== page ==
Figure 1:   The synchronous interaction pattern of a traditional web application (top) compared with the asynchronous pattern of an Ajax application (bottom).  (This image and caption are cited from the on-line Adaptive Path paper:  Ajax: A New Approach to Web Applications, by Jesse James Garrett (original URL:


One unique advantage of AJAX is the key word "Asynchronous". According to the first AJAX paper (written by Jesse James Garrett - "An Ajax application eliminates the start-stop-start-stop nature of interaction on the Web by introducing an intermediary - an Ajax engine - between the user and the server. It seems like adding a layer to the application would make it less responsive, but the opposite is true. Instead of loading a webpage, at the start of the session, the browser loads an Ajax engine - written in JavaScript and usually tucked away in a hidden frame. This engine is responsible for both rendering the interface the user sees and communicating with the server on the user's behalf. The Ajax engine allows the user's interaction with the application to happen asynchronously - independent of communication with the server. So the user is never staring at a blank browser window and an hourglass icon, waiting around for the server to do something." (Cited from ) . Figure 1 illustrates the synchronous interaction pattern of a traditional web application compared with the asynchronous pattern of an Ajax application.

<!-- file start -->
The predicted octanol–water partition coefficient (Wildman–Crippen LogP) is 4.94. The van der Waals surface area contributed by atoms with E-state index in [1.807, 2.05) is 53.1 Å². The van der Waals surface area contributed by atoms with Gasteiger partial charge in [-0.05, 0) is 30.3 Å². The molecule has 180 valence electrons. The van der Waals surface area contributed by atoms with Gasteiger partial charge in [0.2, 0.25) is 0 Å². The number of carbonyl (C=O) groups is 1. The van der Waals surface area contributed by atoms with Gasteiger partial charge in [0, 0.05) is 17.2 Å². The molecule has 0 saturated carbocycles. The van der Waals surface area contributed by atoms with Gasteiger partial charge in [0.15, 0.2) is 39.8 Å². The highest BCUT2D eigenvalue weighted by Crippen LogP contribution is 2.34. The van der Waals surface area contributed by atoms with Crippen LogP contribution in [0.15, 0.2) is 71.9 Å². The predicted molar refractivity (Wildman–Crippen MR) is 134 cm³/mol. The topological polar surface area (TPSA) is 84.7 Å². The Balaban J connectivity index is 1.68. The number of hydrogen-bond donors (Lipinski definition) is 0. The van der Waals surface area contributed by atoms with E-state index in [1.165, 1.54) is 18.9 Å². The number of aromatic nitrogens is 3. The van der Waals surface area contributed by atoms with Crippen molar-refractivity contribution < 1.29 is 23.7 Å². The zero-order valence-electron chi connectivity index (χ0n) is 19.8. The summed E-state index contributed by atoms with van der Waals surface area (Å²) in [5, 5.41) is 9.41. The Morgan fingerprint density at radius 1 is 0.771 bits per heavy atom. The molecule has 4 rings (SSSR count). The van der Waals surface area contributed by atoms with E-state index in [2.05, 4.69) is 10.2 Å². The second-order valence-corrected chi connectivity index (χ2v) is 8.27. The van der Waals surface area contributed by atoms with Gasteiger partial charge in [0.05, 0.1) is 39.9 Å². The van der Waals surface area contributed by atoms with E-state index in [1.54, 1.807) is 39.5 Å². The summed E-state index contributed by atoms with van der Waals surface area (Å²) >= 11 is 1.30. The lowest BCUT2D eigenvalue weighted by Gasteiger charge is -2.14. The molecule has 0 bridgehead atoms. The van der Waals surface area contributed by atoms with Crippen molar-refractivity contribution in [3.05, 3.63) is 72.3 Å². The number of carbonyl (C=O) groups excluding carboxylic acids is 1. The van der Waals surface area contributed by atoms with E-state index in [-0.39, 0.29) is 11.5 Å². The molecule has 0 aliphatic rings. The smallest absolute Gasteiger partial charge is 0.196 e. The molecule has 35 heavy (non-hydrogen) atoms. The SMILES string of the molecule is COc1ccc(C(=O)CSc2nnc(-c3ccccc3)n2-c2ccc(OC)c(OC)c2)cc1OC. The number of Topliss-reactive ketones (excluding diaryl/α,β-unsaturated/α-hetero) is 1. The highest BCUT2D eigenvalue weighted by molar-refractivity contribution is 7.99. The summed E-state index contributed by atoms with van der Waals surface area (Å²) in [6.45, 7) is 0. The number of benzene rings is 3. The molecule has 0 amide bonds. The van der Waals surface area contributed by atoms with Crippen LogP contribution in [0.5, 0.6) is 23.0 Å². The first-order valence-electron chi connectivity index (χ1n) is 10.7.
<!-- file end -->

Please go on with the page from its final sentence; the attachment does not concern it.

For the Internet mapping applications, AJAX can create a temporary image cache functions in the background processing when the web browser display the image or maps.  When the users watching the downloaded imagery, the server keep sending additional image or maps into the cache area (Figure 2).  Therefore, when the users move the displayed maps or imagery, the cached image will be displayed at the user¡¦s end more quickly.  The key concept in adopting AJAX for Internet mapping is to be able to predict the users¡¦ behaviors (Zoom-in, Zoom-out, and Pan) and then pre-cache the required images and actions before the users actual perform it.  In the future, we will see more intelligent web technologies to be applied in the Internet and Mobile GIS for creating more responsive, user-friendly, and interactive GIServices.